Can your smart watch detect when you are becoming sick? A new study from Stanford, publishing January 12th, 2017 in PLOS Biology, indicates that this is possible.
By following 60 people through their everyday lives, Stanford researchers found that smart watches and other personal biosensor devices can help flag when people have colds and even signal the onset of complex conditions like Lyme disease and diabetes. "We want to tell when people are healthy and also catch illnesses at their earliest stages," said Michael Snyder, PhD, Professor and Chair of Genetics at Stanford and senior author of the study. Postdoctoral scholars Xiao Li, PhD, and Jessilyn Dunn, PhD, and researcher Denis Salins share lead authorship.
Smart watches and similar portable devices are commonly used for measuring steps and physiological parameters, but have not generally been used to detect illness. Snyder's team took advantage of the portability and ease of using wearable devices to collect a myriad of measurements from participants for up to two years to detect deviations from their normal baseline for measurements such as heart rate and skin temperature. Because the devices continuously follow these measures, they potentially provide rapid means to detect the onset of diseases that change your physiology.
Many of these deviations coincided with times when people became ill. Heart rate and skin temperature tends to rise when people become ill, said Snyder. His team wrote a software program for data from a smart watch called 'Change of Heart' to detect these deviations and sense when people are becoming sick. The devices were able to detect common colds and in one case helped detect Lyme disease--in Snyder, who participated in the study.
"I had elevated heart rate and decreased oxygen at the start of my vacation and knew something was not quite right," said Snyder. After running a low-grade fever for several days, Snyder visited a physician who confirmed the illness. Snyder took the antibiotic doxycycline and the symptoms disappeared. Subsequent tests confirmed the presence of Lyme. The smart watch and an oxygen sensor were useful in detecting the earliest signs of illness.
This research paves the way for the smart phone to serve as a health dashboard, monitoring health and sensing early signs of illness, likely even before the person wearing it does.
In addition to detecting illness, the study had several other interesting findings. Individuals with indications of insulin resistance and who are therefore are at high risk for Type 2 diabetes are often unaware that they have this risk factor. Personal biosensors could potentially be developed into a simple test for those at risk for Type 2 diabetes by detecting variations in heart rate patterns, which tend to differ from those not at risk.
Another interesting finding of the study is an effect that impacts many of us. The authors found that blood oxygenation decreases during airplane flights. Although this is a known effect, the authors were able to characterize it in greater detail than has been previously reported. Snyder's team found that reduced blood oxygenation typically occurs for a large fraction of a flight and further demonstrated that this is associated with fatigue. "Many of us have had the experience of feeling tired on airplane flights," Snyder said. "Sometimes people may attribute this to staying up late, a hectic work schedule, or the stress of travel. However, it is likely that cabin pressure and reduced oxygen also are contributors."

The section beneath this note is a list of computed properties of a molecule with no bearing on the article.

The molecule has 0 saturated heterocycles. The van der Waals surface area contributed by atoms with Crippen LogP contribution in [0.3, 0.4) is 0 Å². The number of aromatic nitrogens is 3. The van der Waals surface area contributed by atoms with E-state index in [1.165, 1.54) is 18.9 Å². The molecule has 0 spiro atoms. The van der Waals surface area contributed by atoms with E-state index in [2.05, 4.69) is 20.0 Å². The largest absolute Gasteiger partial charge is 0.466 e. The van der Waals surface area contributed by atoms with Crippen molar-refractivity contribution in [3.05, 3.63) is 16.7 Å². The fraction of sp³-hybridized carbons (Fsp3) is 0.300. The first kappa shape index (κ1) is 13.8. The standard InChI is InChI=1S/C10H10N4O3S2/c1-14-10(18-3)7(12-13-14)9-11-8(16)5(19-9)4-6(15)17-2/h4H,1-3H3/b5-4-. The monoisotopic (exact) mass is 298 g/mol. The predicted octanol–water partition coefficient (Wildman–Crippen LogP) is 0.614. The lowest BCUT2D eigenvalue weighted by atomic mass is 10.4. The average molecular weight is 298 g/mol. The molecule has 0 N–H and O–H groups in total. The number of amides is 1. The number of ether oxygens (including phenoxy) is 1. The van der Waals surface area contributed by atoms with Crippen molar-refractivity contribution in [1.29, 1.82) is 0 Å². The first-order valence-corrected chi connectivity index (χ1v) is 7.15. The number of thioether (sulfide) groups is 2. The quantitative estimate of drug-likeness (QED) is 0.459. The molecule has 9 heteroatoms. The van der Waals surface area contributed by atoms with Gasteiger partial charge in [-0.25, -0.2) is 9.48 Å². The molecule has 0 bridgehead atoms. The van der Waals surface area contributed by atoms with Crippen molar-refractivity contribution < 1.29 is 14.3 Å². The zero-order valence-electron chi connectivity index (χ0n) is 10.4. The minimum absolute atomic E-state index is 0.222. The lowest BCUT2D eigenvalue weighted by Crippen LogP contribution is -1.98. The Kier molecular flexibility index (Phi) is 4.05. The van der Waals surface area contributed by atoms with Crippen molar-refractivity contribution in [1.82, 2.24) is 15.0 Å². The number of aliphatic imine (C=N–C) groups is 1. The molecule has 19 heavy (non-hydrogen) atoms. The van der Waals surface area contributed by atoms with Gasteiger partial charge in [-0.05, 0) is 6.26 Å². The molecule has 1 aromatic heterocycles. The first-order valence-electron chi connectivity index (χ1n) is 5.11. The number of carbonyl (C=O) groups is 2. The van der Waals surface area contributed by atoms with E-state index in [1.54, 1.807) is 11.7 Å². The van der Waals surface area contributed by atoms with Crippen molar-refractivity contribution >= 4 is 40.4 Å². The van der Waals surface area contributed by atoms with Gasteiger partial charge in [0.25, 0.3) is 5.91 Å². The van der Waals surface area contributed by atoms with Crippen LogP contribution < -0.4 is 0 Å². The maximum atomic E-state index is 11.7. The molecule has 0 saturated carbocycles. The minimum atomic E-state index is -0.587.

"The information collected could aid your physician, although we can expect some initial challenges in how to integrate the data into clinical practice," said Snyder. For example, patients may want to protect the privacy of their physiologic data or may want to share only some of it.
"Physicians and third-party payers will demand robust research to help guide how this comprehensive longitudinal personal data should be used in clinical care," Snyder said. "However, in the long-term I am very optimistic that personal biosensors will help us maintain healthier lives."
In your coverage please use this URL to provide access to the freely available article in PLOS Biology: http://dx.plos.org/10.1371/journal.pbio.2001402
Citation: Li X, Dunn J, Salins D, Zhou G, Zhou W, Schüssler-Fiorenza Rose SM, et al. (2017) Digital Health: Tracking Physiomes and Activity Using Wearable Biosensors Reveals Useful Health-Related Information. PLoS Biol 15(1): e2001402. doi:10.1371/journal.pbio.2001402
Funding: NIH (grant number UL1 TR001085). The funder had no role in study design, data collection and analysis, decision to publish, or preparation of the manuscript. NIH https://datascience.nih.gov/bd2k (grant number U54 EB020405). JD is funded by the Mobilize Center grant. The funder had no role in study design, data collection and analysis, decision to publish, or preparation of the manuscript. The Stanford Big Data Initiative. Received by MPS. The funder had no role in study design, data collection and analysis, decision to publish, or preparation of the manuscript. Bert and Candace Forbes. Received by MPS. The funder had no role in study design, data collection and analysis, decision to publish, or preparation of the manuscript. Department of Veterans Affairs Office of Academic Affiliations Advanced Fellowship in Spinal Cord Injury Medicine https://www.va.gov/oaa/specialfellows/programs/SF_SCIMinfo.asp?p=16. Received by SMS-FR. The funder had no role in study design, data collection and analysis, decision to publish, or preparation of the manuscript. NIH (grant number 8U54DK102556). Received by MPS. The funder had no role in study design, data collection and analysis, decision to publish, or preparation of the manuscript.
Competing Interests: I have read the journal's policy and the authors of this manuscript have the following competing interests. A patent based on the disease detection work is in preparation.